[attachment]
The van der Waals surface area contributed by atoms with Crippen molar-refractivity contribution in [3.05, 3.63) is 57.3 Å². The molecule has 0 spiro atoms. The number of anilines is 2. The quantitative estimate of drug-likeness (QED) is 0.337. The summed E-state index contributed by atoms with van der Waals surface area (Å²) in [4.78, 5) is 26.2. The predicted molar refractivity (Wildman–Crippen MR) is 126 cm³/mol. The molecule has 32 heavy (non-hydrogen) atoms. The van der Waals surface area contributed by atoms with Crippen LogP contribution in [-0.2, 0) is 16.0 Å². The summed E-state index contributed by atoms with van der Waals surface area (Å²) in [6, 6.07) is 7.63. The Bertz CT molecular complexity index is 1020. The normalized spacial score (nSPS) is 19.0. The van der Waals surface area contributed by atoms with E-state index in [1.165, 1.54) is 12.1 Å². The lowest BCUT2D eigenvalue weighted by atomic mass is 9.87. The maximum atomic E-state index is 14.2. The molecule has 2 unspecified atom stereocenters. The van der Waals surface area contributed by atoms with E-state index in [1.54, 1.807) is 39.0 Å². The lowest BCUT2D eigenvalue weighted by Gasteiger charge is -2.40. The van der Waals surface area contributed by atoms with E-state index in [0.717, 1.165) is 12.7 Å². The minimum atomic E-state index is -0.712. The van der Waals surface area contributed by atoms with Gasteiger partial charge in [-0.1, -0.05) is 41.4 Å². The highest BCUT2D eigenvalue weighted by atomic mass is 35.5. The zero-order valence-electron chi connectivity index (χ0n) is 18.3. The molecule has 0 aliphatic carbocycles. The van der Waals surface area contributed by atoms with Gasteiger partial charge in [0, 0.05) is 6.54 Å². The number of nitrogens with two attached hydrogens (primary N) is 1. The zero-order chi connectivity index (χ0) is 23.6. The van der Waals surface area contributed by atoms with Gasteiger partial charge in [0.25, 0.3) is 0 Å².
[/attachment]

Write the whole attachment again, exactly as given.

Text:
The van der Waals surface area contributed by atoms with Crippen molar-refractivity contribution in [3.05, 3.63) is 57.3 Å². The molecule has 0 spiro atoms. The number of anilines is 2. The quantitative estimate of drug-likeness (QED) is 0.337. The summed E-state index contributed by atoms with van der Waals surface area (Å²) in [4.78, 5) is 26.2. The predicted molar refractivity (Wildman–Crippen MR) is 126 cm³/mol. The molecule has 32 heavy (non-hydrogen) atoms. The van der Waals surface area contributed by atoms with Crippen LogP contribution in [-0.2, 0) is 16.0 Å². The summed E-state index contributed by atoms with van der Waals surface area (Å²) in [6, 6.07) is 7.63. The Bertz CT molecular complexity index is 1020. The normalized spacial score (nSPS) is 19.0. The van der Waals surface area contributed by atoms with E-state index in [1.165, 1.54) is 12.1 Å². The lowest BCUT2D eigenvalue weighted by atomic mass is 9.87. The maximum atomic E-state index is 14.2. The molecule has 2 unspecified atom stereocenters. The van der Waals surface area contributed by atoms with E-state index in [1.54, 1.807) is 39.0 Å². The lowest BCUT2D eigenvalue weighted by Gasteiger charge is -2.40. The van der Waals surface area contributed by atoms with E-state index in [0.717, 1.165) is 12.7 Å². The minimum atomic E-state index is -0.712. The van der Waals surface area contributed by atoms with Gasteiger partial charge in [-0.1, -0.05) is 41.4 Å². The highest BCUT2D eigenvalue weighted by atomic mass is 35.5. The zero-order valence-electron chi connectivity index (χ0n) is 18.3. The molecule has 0 aliphatic carbocycles. The van der Waals surface area contributed by atoms with Gasteiger partial charge in [0, 0.05) is 6.54 Å². The number of nitrogens with two attached hydrogens (primary N) is 1. The zero-order chi connectivity index (χ0) is 23.6. The van der Waals surface area contributed by atoms with Gasteiger partial charge in [0.25, 0.3) is 0 Å².